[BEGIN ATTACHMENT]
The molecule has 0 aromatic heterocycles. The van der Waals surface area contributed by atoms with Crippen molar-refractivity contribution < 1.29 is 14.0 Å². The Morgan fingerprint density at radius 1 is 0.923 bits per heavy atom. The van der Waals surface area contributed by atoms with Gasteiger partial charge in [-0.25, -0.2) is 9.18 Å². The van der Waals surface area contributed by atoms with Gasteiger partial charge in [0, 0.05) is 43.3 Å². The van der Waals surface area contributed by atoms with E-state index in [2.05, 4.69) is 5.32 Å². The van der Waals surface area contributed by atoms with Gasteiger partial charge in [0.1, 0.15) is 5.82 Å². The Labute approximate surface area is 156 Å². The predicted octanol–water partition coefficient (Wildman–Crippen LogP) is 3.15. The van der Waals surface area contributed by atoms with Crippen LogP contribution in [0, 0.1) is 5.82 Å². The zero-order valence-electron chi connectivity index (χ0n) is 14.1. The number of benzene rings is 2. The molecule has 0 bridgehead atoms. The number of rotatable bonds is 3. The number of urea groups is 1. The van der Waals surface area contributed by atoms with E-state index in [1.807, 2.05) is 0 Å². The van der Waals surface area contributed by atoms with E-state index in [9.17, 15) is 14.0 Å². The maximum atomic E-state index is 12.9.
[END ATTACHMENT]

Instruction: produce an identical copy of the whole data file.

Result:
The molecule has 0 aromatic heterocycles. The van der Waals surface area contributed by atoms with Crippen molar-refractivity contribution < 1.29 is 14.0 Å². The Morgan fingerprint density at radius 1 is 0.923 bits per heavy atom. The van der Waals surface area contributed by atoms with Gasteiger partial charge in [-0.25, -0.2) is 9.18 Å². The van der Waals surface area contributed by atoms with Gasteiger partial charge in [0, 0.05) is 43.3 Å². The van der Waals surface area contributed by atoms with E-state index in [2.05, 4.69) is 5.32 Å². The van der Waals surface area contributed by atoms with Gasteiger partial charge in [0.1, 0.15) is 5.82 Å². The Labute approximate surface area is 156 Å². The predicted octanol–water partition coefficient (Wildman–Crippen LogP) is 3.15. The van der Waals surface area contributed by atoms with Crippen LogP contribution in [0, 0.1) is 5.82 Å². The zero-order valence-electron chi connectivity index (χ0n) is 14.1. The number of benzene rings is 2. The molecule has 0 bridgehead atoms. The number of rotatable bonds is 3. The number of urea groups is 1. The van der Waals surface area contributed by atoms with E-state index in [1.807, 2.05) is 0 Å². The van der Waals surface area contributed by atoms with E-state index in [9.17, 15) is 14.0 Å². The maximum atomic E-state index is 12.9.